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EMERGENCY NURSING Is a specialty area of the nursing profession like no other Provide quality patient care for people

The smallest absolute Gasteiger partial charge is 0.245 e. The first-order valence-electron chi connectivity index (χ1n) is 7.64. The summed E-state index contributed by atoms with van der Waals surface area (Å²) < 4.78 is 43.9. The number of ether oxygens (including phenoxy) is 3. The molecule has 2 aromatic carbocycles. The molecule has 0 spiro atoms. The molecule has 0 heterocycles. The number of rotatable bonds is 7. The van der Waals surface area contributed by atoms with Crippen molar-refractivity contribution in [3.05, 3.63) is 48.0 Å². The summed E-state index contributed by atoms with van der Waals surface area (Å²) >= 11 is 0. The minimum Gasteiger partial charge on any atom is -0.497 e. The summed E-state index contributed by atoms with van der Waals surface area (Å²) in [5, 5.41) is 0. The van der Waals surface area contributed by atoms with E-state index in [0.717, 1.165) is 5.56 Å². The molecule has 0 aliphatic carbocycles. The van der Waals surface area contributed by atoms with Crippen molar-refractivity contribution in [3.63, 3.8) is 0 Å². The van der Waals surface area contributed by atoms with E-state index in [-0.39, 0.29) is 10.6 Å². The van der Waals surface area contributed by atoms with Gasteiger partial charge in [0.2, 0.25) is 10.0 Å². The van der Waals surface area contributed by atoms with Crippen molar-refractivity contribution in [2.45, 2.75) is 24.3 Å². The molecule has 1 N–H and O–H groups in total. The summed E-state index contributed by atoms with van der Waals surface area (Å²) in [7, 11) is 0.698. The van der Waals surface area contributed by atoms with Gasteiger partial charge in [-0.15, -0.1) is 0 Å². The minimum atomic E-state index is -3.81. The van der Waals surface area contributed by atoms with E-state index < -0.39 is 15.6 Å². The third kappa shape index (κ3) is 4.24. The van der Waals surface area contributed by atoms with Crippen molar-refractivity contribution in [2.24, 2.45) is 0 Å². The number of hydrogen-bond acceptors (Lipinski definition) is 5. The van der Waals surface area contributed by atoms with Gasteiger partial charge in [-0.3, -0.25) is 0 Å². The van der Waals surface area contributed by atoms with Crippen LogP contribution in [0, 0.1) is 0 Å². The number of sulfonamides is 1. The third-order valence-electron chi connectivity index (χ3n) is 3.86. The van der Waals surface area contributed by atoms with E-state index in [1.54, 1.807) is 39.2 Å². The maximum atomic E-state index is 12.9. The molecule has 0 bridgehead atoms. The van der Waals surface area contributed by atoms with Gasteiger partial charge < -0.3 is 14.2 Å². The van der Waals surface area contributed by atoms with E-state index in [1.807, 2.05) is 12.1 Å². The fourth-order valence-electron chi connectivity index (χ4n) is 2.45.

le of all ages, emergency nurses must possess both general and specific knowledge about health care Emergency nurses must be ready to treat wide variety of illness or injury situations, ranging from a sore throat to a heart attack. Historical Development of Emergency Nursing The emergency nurses association Is the specialty nursing association serving the emergency nursing profession through research, publications, professional development, and injury prevention Mission to provide visionary leadership for emergency nursing and emergency care Seeking to define the future of emergency nursing and emergency care Emergency nurses care Non profit organization. mission is to reduce preventable injuries and deaths by educating the public to increase awareness and promote healthy lifestyles TRIAGE French word to sort The process of determining the priority of patients treatments based on the severity of their condition A method of quickly identifying victims who have immediately life threatening injuries and who have the best chance of surviving EMERGENT - divided into two 1. Immediate - unstable and requiring attention within 15 minutes Examples Airway obstruction, compromise Uncontrolled bleeding Shock 2. Urgent - temporarily stable but requiring care within a few hours Examples Threatened loss of limb or eyesight Multiple long bone fractures 3. Non emergency situations - would require intervention, however, could stand significant delay Example Walking wounded Single long bone fracture Closed fracture Soft tissue injuries without significant bleeding Facial fractures without airway compromise ROLES OF EMERGENCY NURSE A. Care provider Emergency nurses care for patients and families in hospital emergency departments, ambulances, helicopters, urgent care centers, cruise ships, sports arenas, industry, government and everywhere someone may have a medical emergency or where medical advances or injury prevention is a concern B. Educator Emergency nurses provide education to the public through programs to promote wellness and prevent illness C. Manager Emergency nurses also work as administrators, managers, and researchers who work to improve emergency health care. D. Advocate Emergency nurses defend or plead a cause or issue on belief of another A nurse advocate has a legal and ethical obligation to safeguard the patient's interests and rights